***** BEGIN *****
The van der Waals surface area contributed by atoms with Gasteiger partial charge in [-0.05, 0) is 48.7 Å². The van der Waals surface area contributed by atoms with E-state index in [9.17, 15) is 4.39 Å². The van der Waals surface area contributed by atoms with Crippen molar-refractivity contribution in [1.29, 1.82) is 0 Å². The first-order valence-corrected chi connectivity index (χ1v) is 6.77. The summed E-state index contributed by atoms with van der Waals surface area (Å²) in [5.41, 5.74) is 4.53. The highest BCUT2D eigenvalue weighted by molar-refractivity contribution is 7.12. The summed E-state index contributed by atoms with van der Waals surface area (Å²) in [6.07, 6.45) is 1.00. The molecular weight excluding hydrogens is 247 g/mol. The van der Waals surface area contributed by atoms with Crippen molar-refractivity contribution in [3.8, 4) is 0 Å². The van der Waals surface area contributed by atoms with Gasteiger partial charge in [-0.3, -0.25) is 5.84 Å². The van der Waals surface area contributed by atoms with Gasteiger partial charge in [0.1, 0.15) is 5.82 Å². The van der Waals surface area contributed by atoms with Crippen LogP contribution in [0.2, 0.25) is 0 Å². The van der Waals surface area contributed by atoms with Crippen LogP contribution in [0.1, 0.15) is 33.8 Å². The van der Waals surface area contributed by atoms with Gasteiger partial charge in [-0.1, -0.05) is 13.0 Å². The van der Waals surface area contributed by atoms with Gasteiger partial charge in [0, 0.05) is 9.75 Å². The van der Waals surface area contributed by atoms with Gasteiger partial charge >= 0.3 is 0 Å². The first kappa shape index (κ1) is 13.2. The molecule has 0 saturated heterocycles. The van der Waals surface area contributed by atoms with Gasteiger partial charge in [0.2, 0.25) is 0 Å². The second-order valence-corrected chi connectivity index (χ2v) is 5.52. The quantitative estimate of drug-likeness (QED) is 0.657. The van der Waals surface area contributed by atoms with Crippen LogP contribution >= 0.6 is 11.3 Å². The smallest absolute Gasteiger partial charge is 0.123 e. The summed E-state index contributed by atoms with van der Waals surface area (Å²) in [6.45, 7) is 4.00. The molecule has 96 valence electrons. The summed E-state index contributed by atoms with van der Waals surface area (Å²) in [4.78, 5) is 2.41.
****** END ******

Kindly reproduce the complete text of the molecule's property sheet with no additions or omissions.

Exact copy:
The van der Waals surface area contributed by atoms with Gasteiger partial charge in [-0.05, 0) is 48.7 Å². The van der Waals surface area contributed by atoms with E-state index in [9.17, 15) is 4.39 Å². The van der Waals surface area contributed by atoms with Crippen molar-refractivity contribution in [1.29, 1.82) is 0 Å². The first-order valence-corrected chi connectivity index (χ1v) is 6.77. The summed E-state index contributed by atoms with van der Waals surface area (Å²) in [5.41, 5.74) is 4.53. The highest BCUT2D eigenvalue weighted by molar-refractivity contribution is 7.12. The summed E-state index contributed by atoms with van der Waals surface area (Å²) in [6.07, 6.45) is 1.00. The molecular weight excluding hydrogens is 247 g/mol. The van der Waals surface area contributed by atoms with Crippen molar-refractivity contribution in [3.8, 4) is 0 Å². The van der Waals surface area contributed by atoms with Gasteiger partial charge in [-0.3, -0.25) is 5.84 Å². The van der Waals surface area contributed by atoms with Gasteiger partial charge in [0.1, 0.15) is 5.82 Å². The van der Waals surface area contributed by atoms with Crippen LogP contribution in [0.2, 0.25) is 0 Å². The van der Waals surface area contributed by atoms with Crippen LogP contribution in [0.1, 0.15) is 33.8 Å². The van der Waals surface area contributed by atoms with Gasteiger partial charge in [-0.1, -0.05) is 13.0 Å². The van der Waals surface area contributed by atoms with Gasteiger partial charge in [0, 0.05) is 9.75 Å². The van der Waals surface area contributed by atoms with Gasteiger partial charge >= 0.3 is 0 Å². The first kappa shape index (κ1) is 13.2. The molecule has 0 saturated heterocycles. The van der Waals surface area contributed by atoms with Gasteiger partial charge in [0.2, 0.25) is 0 Å². The second-order valence-corrected chi connectivity index (χ2v) is 5.52. The quantitative estimate of drug-likeness (QED) is 0.657. The van der Waals surface area contributed by atoms with Crippen LogP contribution >= 0.6 is 11.3 Å². The smallest absolute Gasteiger partial charge is 0.123 e. The summed E-state index contributed by atoms with van der Waals surface area (Å²) in [6.45, 7) is 4.00. The molecule has 96 valence electrons. The summed E-state index contributed by atoms with van der Waals surface area (Å²) in [4.78, 5) is 2.41.